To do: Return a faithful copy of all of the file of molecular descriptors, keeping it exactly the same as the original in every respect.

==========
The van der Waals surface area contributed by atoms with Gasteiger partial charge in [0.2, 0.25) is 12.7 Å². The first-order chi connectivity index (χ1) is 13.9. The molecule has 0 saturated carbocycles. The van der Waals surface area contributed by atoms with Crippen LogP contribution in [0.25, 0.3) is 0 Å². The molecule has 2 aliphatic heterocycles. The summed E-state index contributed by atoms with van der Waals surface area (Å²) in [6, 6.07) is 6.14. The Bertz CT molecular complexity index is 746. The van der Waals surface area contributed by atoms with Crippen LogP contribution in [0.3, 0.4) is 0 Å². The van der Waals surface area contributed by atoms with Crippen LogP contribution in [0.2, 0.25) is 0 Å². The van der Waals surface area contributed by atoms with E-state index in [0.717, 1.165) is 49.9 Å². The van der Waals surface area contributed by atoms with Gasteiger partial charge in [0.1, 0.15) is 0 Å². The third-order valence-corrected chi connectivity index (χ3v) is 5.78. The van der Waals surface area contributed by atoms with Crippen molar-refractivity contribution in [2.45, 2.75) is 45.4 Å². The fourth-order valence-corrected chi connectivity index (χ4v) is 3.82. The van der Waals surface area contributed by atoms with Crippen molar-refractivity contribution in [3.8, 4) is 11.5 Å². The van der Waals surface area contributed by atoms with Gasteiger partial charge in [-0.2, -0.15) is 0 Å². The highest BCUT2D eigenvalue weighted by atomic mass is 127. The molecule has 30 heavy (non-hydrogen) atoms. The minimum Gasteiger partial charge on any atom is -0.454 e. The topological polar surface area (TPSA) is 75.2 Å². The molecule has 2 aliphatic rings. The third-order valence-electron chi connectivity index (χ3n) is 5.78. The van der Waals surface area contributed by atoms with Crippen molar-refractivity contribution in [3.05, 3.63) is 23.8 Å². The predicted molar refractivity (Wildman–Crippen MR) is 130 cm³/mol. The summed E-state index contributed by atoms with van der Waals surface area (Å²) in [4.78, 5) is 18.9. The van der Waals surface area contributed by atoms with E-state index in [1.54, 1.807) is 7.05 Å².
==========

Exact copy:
The van der Waals surface area contributed by atoms with Gasteiger partial charge in [0.2, 0.25) is 12.7 Å². The first-order chi connectivity index (χ1) is 13.9. The molecule has 0 saturated carbocycles. The van der Waals surface area contributed by atoms with Crippen LogP contribution in [0.25, 0.3) is 0 Å². The molecule has 2 aliphatic heterocycles. The summed E-state index contributed by atoms with van der Waals surface area (Å²) in [6, 6.07) is 6.14. The Bertz CT molecular complexity index is 746. The van der Waals surface area contributed by atoms with Crippen LogP contribution in [0.3, 0.4) is 0 Å². The van der Waals surface area contributed by atoms with Crippen LogP contribution in [0.2, 0.25) is 0 Å². The van der Waals surface area contributed by atoms with E-state index in [0.717, 1.165) is 49.9 Å². The van der Waals surface area contributed by atoms with Gasteiger partial charge in [0.1, 0.15) is 0 Å². The third-order valence-corrected chi connectivity index (χ3v) is 5.78. The van der Waals surface area contributed by atoms with Crippen molar-refractivity contribution in [2.45, 2.75) is 45.4 Å². The fourth-order valence-corrected chi connectivity index (χ4v) is 3.82. The van der Waals surface area contributed by atoms with Crippen molar-refractivity contribution in [3.8, 4) is 11.5 Å². The van der Waals surface area contributed by atoms with Gasteiger partial charge in [-0.2, -0.15) is 0 Å². The highest BCUT2D eigenvalue weighted by atomic mass is 127. The molecule has 30 heavy (non-hydrogen) atoms. The minimum Gasteiger partial charge on any atom is -0.454 e. The topological polar surface area (TPSA) is 75.2 Å². The molecule has 2 aliphatic rings. The third-order valence-electron chi connectivity index (χ3n) is 5.78. The van der Waals surface area contributed by atoms with Crippen molar-refractivity contribution in [3.05, 3.63) is 23.8 Å². The predicted molar refractivity (Wildman–Crippen MR) is 130 cm³/mol. The summed E-state index contributed by atoms with van der Waals surface area (Å²) in [4.78, 5) is 18.9. The van der Waals surface area contributed by atoms with E-state index in [1.54, 1.807) is 7.05 Å².